1998, PG-13, 109 min. Directed by James F. Robinson. Starring Brendan Fraser, Joanna Going, Celeste Holm, Ann Magnuson, Lou Rawls, Angus Macfadyen, Toby Huss, Paolo Seganti, Michael McKean, Junior Brown.
REVIEWED By Hollis Chacona, Fri., May 1, 1998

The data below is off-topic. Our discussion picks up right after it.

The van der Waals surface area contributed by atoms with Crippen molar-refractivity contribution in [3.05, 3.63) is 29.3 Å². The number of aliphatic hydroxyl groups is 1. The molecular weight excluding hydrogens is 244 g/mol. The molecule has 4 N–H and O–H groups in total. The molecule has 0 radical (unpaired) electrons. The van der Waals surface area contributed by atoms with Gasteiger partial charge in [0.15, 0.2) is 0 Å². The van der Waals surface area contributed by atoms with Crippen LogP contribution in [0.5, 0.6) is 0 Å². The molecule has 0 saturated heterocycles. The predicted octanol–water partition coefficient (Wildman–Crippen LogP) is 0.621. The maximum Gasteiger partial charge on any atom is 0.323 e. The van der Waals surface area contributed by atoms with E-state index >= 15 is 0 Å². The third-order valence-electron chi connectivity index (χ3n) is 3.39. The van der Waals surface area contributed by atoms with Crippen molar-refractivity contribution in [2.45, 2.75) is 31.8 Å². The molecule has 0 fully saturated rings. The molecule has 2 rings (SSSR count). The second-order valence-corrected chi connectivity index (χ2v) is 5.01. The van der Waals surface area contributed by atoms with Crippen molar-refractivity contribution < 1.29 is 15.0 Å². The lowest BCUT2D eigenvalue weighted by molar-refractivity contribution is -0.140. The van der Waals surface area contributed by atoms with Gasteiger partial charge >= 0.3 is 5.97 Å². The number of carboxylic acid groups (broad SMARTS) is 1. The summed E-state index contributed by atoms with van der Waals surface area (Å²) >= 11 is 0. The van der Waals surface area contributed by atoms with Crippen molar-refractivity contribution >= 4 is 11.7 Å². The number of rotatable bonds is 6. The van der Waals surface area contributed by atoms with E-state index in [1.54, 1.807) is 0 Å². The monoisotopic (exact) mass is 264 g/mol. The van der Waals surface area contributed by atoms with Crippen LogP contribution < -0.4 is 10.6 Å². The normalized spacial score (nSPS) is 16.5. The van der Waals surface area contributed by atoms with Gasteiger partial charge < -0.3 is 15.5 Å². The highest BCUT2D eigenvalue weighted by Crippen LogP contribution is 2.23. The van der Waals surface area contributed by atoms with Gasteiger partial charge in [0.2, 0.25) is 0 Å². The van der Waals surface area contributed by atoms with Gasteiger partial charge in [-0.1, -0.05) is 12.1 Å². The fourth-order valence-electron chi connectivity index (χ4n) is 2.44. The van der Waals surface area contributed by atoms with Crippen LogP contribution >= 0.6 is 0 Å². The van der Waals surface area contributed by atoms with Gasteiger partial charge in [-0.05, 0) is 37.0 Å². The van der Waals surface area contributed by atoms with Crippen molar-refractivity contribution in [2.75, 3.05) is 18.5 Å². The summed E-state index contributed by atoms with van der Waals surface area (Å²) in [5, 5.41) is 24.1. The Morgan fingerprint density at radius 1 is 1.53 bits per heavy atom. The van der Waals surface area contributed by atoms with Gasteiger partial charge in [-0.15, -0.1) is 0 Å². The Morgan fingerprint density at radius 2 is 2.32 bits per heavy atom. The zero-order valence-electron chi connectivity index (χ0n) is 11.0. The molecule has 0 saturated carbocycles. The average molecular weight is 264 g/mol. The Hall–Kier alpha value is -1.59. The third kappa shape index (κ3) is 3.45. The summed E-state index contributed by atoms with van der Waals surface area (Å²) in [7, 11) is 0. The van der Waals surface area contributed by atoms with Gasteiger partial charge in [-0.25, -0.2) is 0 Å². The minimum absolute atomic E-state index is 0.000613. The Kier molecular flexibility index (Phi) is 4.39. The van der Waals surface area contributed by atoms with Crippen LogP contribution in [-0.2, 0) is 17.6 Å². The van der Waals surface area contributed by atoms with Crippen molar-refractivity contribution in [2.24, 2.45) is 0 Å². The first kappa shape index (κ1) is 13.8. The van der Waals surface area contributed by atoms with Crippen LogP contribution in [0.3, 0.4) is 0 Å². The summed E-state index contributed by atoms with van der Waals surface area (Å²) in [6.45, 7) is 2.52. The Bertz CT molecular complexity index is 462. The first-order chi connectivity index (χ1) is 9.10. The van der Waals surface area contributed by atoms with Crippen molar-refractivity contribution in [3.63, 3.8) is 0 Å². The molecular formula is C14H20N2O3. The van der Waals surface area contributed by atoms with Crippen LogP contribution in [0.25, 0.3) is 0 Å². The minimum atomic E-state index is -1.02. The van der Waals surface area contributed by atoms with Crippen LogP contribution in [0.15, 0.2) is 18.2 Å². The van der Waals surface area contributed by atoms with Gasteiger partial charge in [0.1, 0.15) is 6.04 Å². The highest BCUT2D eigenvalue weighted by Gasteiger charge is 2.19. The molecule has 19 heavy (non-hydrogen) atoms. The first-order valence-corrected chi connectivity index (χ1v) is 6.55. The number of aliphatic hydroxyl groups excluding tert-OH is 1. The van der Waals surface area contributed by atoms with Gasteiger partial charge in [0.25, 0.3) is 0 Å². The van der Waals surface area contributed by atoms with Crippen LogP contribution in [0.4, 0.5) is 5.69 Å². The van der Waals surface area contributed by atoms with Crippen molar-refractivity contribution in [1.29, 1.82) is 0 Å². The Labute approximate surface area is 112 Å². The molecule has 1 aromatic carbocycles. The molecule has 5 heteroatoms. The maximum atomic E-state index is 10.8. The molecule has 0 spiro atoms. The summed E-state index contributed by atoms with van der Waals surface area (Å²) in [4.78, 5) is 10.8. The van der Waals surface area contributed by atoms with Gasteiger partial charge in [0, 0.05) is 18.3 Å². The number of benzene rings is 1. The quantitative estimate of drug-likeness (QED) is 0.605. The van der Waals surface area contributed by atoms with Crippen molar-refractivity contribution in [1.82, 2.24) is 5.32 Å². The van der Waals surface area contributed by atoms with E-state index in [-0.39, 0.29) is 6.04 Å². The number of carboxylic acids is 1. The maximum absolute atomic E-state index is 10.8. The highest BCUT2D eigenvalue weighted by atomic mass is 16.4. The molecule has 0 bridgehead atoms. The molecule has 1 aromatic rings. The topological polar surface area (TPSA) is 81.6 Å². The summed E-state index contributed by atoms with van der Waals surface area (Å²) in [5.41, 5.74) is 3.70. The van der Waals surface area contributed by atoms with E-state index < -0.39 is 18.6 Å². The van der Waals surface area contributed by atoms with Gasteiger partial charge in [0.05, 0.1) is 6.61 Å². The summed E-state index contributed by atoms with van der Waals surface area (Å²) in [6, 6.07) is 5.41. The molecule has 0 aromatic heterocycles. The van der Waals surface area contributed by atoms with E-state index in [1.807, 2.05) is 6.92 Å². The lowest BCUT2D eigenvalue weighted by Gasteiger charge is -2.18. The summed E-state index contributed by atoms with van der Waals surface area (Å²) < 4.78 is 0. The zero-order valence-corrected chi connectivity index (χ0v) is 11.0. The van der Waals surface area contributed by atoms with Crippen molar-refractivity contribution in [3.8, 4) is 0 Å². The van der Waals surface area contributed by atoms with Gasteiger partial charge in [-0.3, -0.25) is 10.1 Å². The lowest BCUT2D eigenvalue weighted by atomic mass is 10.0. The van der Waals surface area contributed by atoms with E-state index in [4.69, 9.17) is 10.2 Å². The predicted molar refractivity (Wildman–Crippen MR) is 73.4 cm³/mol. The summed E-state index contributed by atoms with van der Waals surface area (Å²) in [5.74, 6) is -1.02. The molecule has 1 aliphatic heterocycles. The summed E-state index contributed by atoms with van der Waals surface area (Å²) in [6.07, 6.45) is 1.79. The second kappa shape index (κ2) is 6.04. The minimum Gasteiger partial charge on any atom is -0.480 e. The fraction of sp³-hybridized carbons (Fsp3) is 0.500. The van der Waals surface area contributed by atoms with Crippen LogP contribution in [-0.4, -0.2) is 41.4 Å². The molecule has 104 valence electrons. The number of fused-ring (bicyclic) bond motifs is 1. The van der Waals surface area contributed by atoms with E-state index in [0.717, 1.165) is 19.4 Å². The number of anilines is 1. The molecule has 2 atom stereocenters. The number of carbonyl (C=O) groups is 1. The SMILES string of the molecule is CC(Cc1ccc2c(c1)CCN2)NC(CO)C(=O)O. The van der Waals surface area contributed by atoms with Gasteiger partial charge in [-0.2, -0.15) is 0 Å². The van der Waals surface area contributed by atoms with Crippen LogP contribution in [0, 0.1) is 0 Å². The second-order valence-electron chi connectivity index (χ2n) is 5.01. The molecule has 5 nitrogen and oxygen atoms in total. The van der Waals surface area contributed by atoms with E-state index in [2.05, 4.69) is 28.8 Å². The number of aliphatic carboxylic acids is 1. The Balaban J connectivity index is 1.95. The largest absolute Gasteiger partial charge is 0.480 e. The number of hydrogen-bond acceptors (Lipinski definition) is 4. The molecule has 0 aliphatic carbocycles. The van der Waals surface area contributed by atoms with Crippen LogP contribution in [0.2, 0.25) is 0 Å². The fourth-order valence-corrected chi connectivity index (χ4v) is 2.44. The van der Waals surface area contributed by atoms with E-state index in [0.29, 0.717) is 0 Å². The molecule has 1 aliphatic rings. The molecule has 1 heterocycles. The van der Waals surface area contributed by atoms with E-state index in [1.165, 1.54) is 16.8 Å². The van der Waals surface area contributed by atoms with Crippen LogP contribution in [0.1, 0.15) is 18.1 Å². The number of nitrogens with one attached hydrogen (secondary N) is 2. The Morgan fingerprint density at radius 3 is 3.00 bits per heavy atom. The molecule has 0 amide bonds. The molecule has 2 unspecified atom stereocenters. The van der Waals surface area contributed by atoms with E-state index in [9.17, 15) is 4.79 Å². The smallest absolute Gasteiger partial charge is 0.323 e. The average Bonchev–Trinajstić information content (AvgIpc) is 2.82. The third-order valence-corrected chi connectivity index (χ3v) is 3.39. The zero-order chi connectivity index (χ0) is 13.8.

Fletcher McBracken (Fraser) is a sweet, dreamy young man who suffers the same curse that his father and his father's father suffered. Each has been fated to envision the woman of his dreams, and then set off to find and win her. Fletcher spends his spare time cutting up magazine pictures and gluing a collage of features into some semblance of his destined love. The wall in his house is covered with them. It's a desultory pastime, though, one in which Fletcher only halfheartedly believes, so the collages are never quite right. But his grandmother, Ida (Holm) who was herself a chosen one, helps him persevere until one night his destiny is revealed in a vision and he can assemble truer pictures. Armed with his surreal collages, Fletcher sets off in search of his beloved, a quest which takes him to Los Angeles (by way of China, sort of). That his true love is a jaded, cynical beauty of the walking-wounded variety puts the whole crusade into jeopardy. Roz Willoughby (Going) has turned the tables on life as she has experienced it. Her vocation of conning men out of their money is not stealing, but a form of divine retribution. A perfect career choice, she can use her art expertise, not to mention her considerable charms, and never risk the thing she fears most -- emotional entanglement. Going is perfect as the tightly reined Roz. Her whole being is closed and off-limits, her face a lovely, impenetrable mask. Unfortunately, it stays that way. Going never softens, her eyes stay hard and guarded. The mask changes expression and speaks the right words, but it is a mask all the same and there is no reflection of romance in it. On the other hand, Fraser is positively rubber-faced. He confuses dreaminess with bewilderment, substituting half-witted grins for beatific contentment. There is too little chemistry between Roz and Fletcher and without more, the alchemy is evanescent. Only Celeste Holm fits the picture. Her Ida is aglow with a warm, eccentric magic -- the kind that smells good and fills you with an abrupt ease. The notion of Still Breathing is sweet and lovely, and possesses moments of breathtaking beauty -- Fletcher turning a projector on Roz, using her skin as a sensuous, reflective screen; a miniature cairn constructed in the palm of a hand; Ida playing an easy, affectionate Chopin on her tuba. Adding to the charm is a marvelous and evocative soundtrack that completes rather than overwhelms the images. The picture has the power to enchant, it just can't sustain the spell. Still Breathing is not without wonder, but when you're trying to weave magic, the incantation has to be exactly right. (See related story in this week's “Screens” section.)